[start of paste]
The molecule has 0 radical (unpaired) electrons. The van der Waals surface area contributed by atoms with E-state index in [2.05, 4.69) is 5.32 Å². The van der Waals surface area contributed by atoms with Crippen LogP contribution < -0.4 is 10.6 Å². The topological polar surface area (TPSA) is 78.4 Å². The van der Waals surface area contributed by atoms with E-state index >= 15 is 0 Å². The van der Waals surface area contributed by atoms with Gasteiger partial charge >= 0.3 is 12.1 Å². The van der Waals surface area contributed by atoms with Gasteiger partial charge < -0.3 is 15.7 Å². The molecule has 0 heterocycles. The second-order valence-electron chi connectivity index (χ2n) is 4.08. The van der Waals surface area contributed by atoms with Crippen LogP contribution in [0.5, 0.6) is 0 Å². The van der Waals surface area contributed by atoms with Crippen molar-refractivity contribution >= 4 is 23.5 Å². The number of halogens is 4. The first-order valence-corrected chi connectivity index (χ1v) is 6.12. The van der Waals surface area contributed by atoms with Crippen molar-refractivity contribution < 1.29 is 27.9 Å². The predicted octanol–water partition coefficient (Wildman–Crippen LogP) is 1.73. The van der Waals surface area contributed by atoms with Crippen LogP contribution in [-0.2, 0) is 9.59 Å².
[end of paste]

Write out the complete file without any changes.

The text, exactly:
The molecule has 0 radical (unpaired) electrons. The van der Waals surface area contributed by atoms with E-state index in [2.05, 4.69) is 5.32 Å². The van der Waals surface area contributed by atoms with Crippen LogP contribution < -0.4 is 10.6 Å². The topological polar surface area (TPSA) is 78.4 Å². The van der Waals surface area contributed by atoms with E-state index >= 15 is 0 Å². The van der Waals surface area contributed by atoms with Gasteiger partial charge >= 0.3 is 12.1 Å². The van der Waals surface area contributed by atoms with Gasteiger partial charge < -0.3 is 15.7 Å². The molecule has 0 heterocycles. The second-order valence-electron chi connectivity index (χ2n) is 4.08. The van der Waals surface area contributed by atoms with Crippen LogP contribution in [0.5, 0.6) is 0 Å². The van der Waals surface area contributed by atoms with Crippen molar-refractivity contribution >= 4 is 23.5 Å². The number of halogens is 4. The first-order valence-corrected chi connectivity index (χ1v) is 6.12. The van der Waals surface area contributed by atoms with Crippen molar-refractivity contribution < 1.29 is 27.9 Å². The predicted octanol–water partition coefficient (Wildman–Crippen LogP) is 1.73. The van der Waals surface area contributed by atoms with Crippen LogP contribution in [-0.2, 0) is 9.59 Å².